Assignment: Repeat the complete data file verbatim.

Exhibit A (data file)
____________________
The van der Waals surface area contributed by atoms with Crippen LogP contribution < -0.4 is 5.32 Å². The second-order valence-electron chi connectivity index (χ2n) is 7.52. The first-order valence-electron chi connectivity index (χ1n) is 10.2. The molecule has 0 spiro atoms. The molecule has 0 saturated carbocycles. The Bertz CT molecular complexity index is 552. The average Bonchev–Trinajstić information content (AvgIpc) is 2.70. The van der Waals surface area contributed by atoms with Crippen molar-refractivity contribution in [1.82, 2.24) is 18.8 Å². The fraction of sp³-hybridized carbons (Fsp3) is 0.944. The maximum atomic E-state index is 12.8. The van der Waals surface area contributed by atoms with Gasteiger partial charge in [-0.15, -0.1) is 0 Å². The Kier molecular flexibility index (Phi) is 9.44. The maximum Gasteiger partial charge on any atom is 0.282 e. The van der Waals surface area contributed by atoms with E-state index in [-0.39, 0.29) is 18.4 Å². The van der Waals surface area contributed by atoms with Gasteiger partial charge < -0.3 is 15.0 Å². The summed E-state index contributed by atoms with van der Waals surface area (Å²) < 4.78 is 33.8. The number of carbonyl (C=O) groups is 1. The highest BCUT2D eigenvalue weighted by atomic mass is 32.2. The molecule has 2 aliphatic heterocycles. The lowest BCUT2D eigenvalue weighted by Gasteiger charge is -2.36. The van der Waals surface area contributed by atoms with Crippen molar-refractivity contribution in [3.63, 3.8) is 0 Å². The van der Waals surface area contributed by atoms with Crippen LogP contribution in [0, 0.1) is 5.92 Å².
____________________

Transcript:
The van der Waals surface area contributed by atoms with Crippen LogP contribution < -0.4 is 5.32 Å². The second-order valence-electron chi connectivity index (χ2n) is 7.52. The first-order valence-electron chi connectivity index (χ1n) is 10.2. The molecule has 0 spiro atoms. The molecule has 0 saturated carbocycles. The Bertz CT molecular complexity index is 552. The average Bonchev–Trinajstić information content (AvgIpc) is 2.70. The van der Waals surface area contributed by atoms with Crippen molar-refractivity contribution in [1.82, 2.24) is 18.8 Å². The fraction of sp³-hybridized carbons (Fsp3) is 0.944. The maximum atomic E-state index is 12.8. The van der Waals surface area contributed by atoms with Gasteiger partial charge in [-0.15, -0.1) is 0 Å². The Kier molecular flexibility index (Phi) is 9.44. The maximum Gasteiger partial charge on any atom is 0.282 e. The van der Waals surface area contributed by atoms with E-state index in [-0.39, 0.29) is 18.4 Å². The van der Waals surface area contributed by atoms with Gasteiger partial charge < -0.3 is 15.0 Å². The summed E-state index contributed by atoms with van der Waals surface area (Å²) < 4.78 is 33.8. The number of carbonyl (C=O) groups is 1. The highest BCUT2D eigenvalue weighted by atomic mass is 32.2. The molecule has 2 aliphatic heterocycles. The lowest BCUT2D eigenvalue weighted by Gasteiger charge is -2.36. The van der Waals surface area contributed by atoms with Crippen molar-refractivity contribution in [3.63, 3.8) is 0 Å². The van der Waals surface area contributed by atoms with Crippen LogP contribution in [0, 0.1) is 5.92 Å².